"This time around I am delighted that Rangers have taken my concerns on board and will be providing me with a club kit without the Carling logo. I am sure there are others like me who will happy at such an outcome as it will allow them to meet Islamic guidelines while at the same time wear the Rangers strip with pride."

The Muslim Association of Britain called on Celtic to follow suit.

A spokesperson for their Scottish branch said: "There is a wider issue about whether it is responsible for the teams to be promoting alcohol in this way, though Rangers' move is a welcome one. Full credit to the fans for taking up the issue with the clubs, and we hope that Celtic will also look after their Muslim following.

A number of fans have said that they have written to Celtic to outline their concerns but have not received a response as of yet. The iWItness asked Celtic for comment, but none was given.

Quotes for this story:

Club Removes Drink Firm Logo for 'Muslim Jerseys'
The Scotsman
Rangers drop Carling shirt logo for its Muslim supporters
Glasgow Evening Times


The Muslim Association of Britain (MAB) الرابطة الإسلامية في بريطانيا

When and Why?

¨ Founded in November 1997.

¨ Aimed to promote and propagate the principles of positive Muslim interaction with all elements of society to reflect, project and convey the message of Islam in its pure and unblemished form.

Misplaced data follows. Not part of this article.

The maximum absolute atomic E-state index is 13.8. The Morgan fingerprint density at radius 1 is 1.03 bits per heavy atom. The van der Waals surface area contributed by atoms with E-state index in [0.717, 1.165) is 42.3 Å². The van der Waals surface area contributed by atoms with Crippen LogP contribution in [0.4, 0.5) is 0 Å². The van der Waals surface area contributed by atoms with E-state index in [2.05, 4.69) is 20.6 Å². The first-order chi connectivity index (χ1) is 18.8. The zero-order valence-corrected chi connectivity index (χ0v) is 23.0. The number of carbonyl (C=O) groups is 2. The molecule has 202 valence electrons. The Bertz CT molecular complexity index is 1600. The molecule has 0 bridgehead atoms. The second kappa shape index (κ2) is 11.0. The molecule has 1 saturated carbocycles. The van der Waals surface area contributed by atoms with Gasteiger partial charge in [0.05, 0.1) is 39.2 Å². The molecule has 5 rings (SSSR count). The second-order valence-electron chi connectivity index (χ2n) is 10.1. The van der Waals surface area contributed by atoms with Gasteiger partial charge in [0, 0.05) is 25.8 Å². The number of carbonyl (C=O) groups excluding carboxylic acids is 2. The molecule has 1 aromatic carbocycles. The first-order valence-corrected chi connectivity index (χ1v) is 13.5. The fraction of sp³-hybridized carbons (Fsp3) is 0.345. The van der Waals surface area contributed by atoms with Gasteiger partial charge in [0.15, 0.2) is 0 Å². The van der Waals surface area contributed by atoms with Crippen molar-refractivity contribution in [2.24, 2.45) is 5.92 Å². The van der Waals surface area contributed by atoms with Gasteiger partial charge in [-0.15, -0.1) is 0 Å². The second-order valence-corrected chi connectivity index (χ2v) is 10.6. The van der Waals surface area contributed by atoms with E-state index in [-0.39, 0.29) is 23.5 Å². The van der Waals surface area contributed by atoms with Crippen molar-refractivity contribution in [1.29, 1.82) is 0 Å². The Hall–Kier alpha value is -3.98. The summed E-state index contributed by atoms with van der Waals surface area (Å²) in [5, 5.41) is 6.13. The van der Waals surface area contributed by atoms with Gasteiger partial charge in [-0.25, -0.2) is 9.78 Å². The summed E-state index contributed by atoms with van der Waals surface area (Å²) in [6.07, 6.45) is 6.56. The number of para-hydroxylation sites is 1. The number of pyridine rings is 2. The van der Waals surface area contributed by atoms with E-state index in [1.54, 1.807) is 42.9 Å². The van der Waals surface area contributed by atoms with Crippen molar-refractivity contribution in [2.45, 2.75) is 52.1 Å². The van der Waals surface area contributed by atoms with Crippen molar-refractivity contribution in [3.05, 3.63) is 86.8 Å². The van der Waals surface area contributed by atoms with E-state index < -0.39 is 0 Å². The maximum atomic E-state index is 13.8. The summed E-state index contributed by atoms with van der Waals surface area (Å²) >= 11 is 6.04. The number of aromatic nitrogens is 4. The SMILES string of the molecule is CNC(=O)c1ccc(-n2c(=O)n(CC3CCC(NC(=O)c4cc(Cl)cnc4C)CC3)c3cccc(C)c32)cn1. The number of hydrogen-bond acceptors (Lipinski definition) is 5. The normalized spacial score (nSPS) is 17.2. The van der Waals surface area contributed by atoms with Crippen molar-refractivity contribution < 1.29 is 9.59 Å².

¨ Part of the wider British Islamic movement and a supporter of all other ventures that agree on the proper principles of Da'wa and human collaboration.

¨ Affirmed the principles of Muslim citizenship and the firm and undeniable roots of Islam and Muslims within British society.

¨ To establish a relationship of cooperation and coordination with the other institutions and organizations in any activity which does not contradict with the aims and objectives of MAB.

¨ To broaden the scope of dialogue between the different cultures and faiths in order to serve society and humanity.

¨ To improve the relationship between the Muslim community and the British institutions on the one hand, and the Muslim world on the other so that their social, economic and political relationships shall be revived on sound basis.

¨ To support just causes and take advantage for this of technology, constructive education, and the good morals of society.


¨ An Islamic organisation that is of solid organisational structure and sound membership profile, which represents British Muslims on all levels, including the educational, spiritual, scientific, academic, social and political.

¨ An organisation that speaks for Muslims on all issues and enjoys strong support throughout British society, through proving its worth and value as an integral element thereof rather than a fringe entity.

¨ An organisation that leads the way in Islamic public work and opens doors to more efficient, constructive and appropriate relationships with the wider non-Muslim community, and is considered a true and proper reflection of Islam and its sublime principles.

Our Motto

¨ I want not but betterment and reform to the best of my ability, and my success is but from Allah (Quran).